Georeferencing

4749
8
07-21-2015 11:36 AM
Highlighted
New Contributor

So in lieu of orthorectification (the drone I'm using does not provide geographic data) I have decided to try georeferencing as a means of overlaying aerial photography onto my DEM. Before I go out there and start taking some control points with the differential GPS I was hoping I could get some advice. I've done this in class before and if I remember correctly 6-10 control points is optimal per image, correct? Secondly, I am doing this for an archaeological site on a mountain the Andes. So I can survey the actual units for control points, but other than that, there's not much else I can use as control points in some areas of the mountain. There's cacti here and there, but nothing that really stands out. In a classroom environment I've done this with urban maps where buildings and road intersections could be used. This is the desert and pretty barren. Also, if someone could explain the process of georeferencing to me a little better I'd appreciate it. I understand labeling control points and what not and giving the image a projection to match the DEM. But the end result should be a mosaic of the images I've gathered, correct? Thanks again for your help!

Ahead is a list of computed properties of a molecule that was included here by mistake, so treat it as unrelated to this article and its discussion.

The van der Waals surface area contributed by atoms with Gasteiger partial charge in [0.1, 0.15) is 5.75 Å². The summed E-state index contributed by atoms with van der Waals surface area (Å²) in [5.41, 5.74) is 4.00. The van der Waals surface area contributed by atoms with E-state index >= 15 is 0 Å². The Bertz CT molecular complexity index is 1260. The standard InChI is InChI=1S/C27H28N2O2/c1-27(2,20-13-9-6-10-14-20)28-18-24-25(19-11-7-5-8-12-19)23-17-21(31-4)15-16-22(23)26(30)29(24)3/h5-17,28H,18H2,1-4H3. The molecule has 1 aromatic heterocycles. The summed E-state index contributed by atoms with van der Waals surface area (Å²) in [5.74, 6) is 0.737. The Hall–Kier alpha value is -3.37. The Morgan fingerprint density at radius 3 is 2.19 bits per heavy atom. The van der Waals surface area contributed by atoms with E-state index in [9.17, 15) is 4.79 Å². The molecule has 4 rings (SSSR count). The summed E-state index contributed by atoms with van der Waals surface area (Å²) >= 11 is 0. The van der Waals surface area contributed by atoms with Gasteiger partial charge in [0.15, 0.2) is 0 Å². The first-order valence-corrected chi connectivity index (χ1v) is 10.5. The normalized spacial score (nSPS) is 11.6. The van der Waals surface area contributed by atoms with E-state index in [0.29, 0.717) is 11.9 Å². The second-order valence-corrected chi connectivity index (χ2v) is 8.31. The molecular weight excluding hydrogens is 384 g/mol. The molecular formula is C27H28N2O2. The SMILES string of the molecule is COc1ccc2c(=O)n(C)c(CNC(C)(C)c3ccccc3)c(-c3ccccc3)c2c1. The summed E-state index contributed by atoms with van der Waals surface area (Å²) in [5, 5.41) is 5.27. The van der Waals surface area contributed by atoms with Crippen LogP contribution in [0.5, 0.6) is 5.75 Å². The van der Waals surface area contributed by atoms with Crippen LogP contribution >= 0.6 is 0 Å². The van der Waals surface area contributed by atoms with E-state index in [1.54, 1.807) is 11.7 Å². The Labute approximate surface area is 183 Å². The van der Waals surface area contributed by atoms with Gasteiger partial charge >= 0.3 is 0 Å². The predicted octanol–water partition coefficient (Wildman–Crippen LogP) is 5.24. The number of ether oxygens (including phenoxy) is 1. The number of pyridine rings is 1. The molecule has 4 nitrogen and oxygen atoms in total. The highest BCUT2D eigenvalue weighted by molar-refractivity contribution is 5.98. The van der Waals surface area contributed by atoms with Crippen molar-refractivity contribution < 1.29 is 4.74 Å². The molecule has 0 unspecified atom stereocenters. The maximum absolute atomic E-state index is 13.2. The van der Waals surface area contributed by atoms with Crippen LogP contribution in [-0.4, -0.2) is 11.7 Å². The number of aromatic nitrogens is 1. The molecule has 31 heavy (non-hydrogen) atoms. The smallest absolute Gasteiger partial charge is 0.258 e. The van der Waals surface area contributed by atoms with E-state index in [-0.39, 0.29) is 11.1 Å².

Reply
0 Kudos
8 Replies
Highlighted
MVP Honored Contributor

Your questions are really straying from ArcGIS, but check out this page for an example of others doing pretty much exactly what you hope to do. They mark their own control points:

ImageGen.ashx

As far as georeferencing goes, start here.

Highlighted
New Contributor

I'm starting to piece this together. Every time georeference one image onto some control points it's visible until I put another one on there. What I'm going for is a mosaic. Like I said, it works until I georeference the next image, then the most recent one is the only one visible. What am I doing or not doing? Thanks

Reply
0 Kudos
Highlighted
New Contributor

I'm also having trouble with the images. The images are gigantic compared to the DEM. I zoom in on the DEM, but then the images does the same thing, and this is even before i start adding in the control points. Is there anyway I can resize the images for creating a mosaic. Should I be saving the images in different formats (they're in .jpg)?

Reply
0 Kudos
Highlighted
Occasional Contributor II

Hi

You try to use Fit to Display in the Georeferencing Options? I recommend use the viewer para respuesta 2.PNGpara respuesta.png

Reply
0 Kudos
Highlighted
Occasional Contributor II

You need orthorectify first, if you not orthorectify the images, your images have distortions and this not represents the reality.

For this you can use a Photogrammetry Suite Software.

Reply
0 Kudos
Highlighted
New Contributor

Unfortunately I can't orthorectify. The imagery I have is from the drone we are working with and it only takes photos, it does not provide geographic information. As a result, the raster dataset does not have RPCs and I am unable to orthorectify. Georeferencing is my only option. Any suggestions?

Reply
0 Kudos
Highlighted
Esri Regular Contributor

Ian

I can talk you through a few of your options if you can tell me more about your data and what you hope to achieve.